"Can I help you?" I ask, in honest concern. "Are you alright?"
"Dude," he chokes out, "I need a cup of water. I just walked 10 miles from my broken-down car, and I'm ... I'm ..."
I grab him as he teeters over, and I sit him in one of the reading chairs. He's not unconscious, but he's obviously weak and sick. So I go behind the counter, I get a clean rag, and I soak it in rubbing alcohol (which we use to clean our counters and our windows), and I go back to this fellow in distress.
"Here," I say to him, "This will make you feel better."
He grabs the rag, and it feels very cool and wet to his touch, but as he lifts it to his mouth he realizes by the smell that something's afoot.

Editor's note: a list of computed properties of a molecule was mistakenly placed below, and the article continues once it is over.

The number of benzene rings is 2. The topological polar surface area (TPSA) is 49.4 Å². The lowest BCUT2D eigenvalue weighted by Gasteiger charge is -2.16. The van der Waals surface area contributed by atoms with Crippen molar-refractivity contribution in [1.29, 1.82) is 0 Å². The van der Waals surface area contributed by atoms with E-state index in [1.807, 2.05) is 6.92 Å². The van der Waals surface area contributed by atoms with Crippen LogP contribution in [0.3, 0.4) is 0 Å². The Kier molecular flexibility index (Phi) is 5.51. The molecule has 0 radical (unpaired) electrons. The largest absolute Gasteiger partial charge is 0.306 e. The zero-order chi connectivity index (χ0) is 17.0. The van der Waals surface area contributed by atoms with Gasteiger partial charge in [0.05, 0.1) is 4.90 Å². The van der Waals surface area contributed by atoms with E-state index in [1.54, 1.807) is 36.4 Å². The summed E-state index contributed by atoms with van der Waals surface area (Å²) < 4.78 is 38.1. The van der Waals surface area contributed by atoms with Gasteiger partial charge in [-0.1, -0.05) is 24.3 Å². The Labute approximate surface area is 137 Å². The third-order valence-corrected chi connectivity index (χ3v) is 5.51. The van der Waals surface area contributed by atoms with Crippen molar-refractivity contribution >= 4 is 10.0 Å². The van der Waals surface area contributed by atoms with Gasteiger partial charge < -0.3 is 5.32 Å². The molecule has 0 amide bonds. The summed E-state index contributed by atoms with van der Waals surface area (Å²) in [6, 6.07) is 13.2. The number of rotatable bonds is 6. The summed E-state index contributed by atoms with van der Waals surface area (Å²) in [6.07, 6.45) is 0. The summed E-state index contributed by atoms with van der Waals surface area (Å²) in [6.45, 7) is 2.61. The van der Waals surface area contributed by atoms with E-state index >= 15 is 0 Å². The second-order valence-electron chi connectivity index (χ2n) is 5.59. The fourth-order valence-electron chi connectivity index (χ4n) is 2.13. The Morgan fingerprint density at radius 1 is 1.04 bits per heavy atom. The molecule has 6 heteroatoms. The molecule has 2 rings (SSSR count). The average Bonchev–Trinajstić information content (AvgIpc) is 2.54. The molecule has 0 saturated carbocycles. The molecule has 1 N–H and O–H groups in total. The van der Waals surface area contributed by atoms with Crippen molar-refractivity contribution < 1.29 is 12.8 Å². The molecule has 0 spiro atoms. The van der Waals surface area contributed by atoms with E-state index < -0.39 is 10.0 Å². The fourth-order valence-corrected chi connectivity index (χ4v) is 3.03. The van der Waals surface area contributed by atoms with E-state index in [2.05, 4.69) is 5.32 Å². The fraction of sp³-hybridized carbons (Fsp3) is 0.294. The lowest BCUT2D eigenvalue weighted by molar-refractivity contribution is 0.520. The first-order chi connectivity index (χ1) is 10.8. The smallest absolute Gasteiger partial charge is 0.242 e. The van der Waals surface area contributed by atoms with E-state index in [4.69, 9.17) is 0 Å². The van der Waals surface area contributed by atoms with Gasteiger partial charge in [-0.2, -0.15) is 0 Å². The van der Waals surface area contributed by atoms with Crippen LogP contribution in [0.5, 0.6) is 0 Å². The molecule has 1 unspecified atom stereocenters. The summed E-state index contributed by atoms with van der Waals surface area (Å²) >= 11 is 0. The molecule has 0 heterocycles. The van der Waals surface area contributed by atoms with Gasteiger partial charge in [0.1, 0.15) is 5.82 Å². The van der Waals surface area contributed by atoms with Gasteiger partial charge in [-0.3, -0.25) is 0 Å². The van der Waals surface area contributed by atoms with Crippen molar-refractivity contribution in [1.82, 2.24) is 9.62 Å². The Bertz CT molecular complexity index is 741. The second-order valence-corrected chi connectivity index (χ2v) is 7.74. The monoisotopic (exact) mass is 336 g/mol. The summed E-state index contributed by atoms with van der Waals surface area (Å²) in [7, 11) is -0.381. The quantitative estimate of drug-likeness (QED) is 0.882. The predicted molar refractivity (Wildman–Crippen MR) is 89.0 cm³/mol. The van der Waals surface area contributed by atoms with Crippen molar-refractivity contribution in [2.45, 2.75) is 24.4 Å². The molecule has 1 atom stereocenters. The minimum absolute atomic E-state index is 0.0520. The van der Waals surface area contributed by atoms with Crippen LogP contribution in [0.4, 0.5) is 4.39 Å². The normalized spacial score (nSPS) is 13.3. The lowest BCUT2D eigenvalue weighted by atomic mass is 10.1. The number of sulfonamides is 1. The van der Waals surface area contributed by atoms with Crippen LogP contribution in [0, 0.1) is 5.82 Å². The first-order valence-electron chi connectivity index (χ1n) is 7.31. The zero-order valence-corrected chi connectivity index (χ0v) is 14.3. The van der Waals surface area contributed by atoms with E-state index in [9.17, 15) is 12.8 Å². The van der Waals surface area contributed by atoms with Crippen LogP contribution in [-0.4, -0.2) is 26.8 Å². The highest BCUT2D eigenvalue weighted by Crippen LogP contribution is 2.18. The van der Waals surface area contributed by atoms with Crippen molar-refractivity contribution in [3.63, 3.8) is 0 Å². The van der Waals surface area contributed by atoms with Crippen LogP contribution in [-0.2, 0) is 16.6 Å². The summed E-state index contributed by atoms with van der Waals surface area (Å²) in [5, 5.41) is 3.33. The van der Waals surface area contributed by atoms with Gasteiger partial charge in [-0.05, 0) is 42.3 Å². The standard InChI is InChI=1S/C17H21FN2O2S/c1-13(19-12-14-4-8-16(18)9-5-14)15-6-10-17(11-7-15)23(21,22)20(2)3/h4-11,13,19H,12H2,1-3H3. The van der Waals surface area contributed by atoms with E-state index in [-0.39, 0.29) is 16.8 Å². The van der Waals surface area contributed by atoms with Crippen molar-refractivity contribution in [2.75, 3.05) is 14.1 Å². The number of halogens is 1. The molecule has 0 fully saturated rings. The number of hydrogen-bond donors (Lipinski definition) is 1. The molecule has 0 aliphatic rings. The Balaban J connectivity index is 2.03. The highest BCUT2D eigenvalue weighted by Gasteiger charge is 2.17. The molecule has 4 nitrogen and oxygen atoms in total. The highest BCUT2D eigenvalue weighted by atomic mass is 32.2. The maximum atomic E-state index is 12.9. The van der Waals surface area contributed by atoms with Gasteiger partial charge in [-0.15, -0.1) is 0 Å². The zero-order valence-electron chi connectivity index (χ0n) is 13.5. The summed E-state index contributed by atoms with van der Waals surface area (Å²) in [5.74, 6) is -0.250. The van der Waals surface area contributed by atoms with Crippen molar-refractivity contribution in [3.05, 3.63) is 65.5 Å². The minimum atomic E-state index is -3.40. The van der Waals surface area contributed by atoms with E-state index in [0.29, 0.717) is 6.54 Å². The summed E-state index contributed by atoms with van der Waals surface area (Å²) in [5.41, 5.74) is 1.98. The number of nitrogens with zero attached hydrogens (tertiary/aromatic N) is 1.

"Dude," he gasps, "What is this?"
"It's cool and wet, friend," I say to him, "which is exactly what you need. Go ahead."
Now, without watching this little scene play out all the way to the end, let me ask you: was it a fair substitution to give him a rag soaked in alcohol when what he needed was a cup of water? Put another way, at what place did I stop giving him the aid he required as I was substituting out the essentials of his need with counterfeits or with handy (but inappropriate) spare parts?
And would you be some sort of malcontent or trouble maker if you pointed out to me that it would do more harm than good to give a dehydrated man an ounce of rubbing alcohol to drink?
Let me propose to you that this little scene is a metaphor for orthodoxy in the Christian faith. If we think that somehow we are coming to the aid of someone by bringing them a sloppy mess which has absorbed something that only superficially appears to be like what they need, rather than a self-contained measure of the actual stuff that they need, we're not helping anybody. And clearly, in some cases, we are actually hurting them worse.
You apply that as you see fit.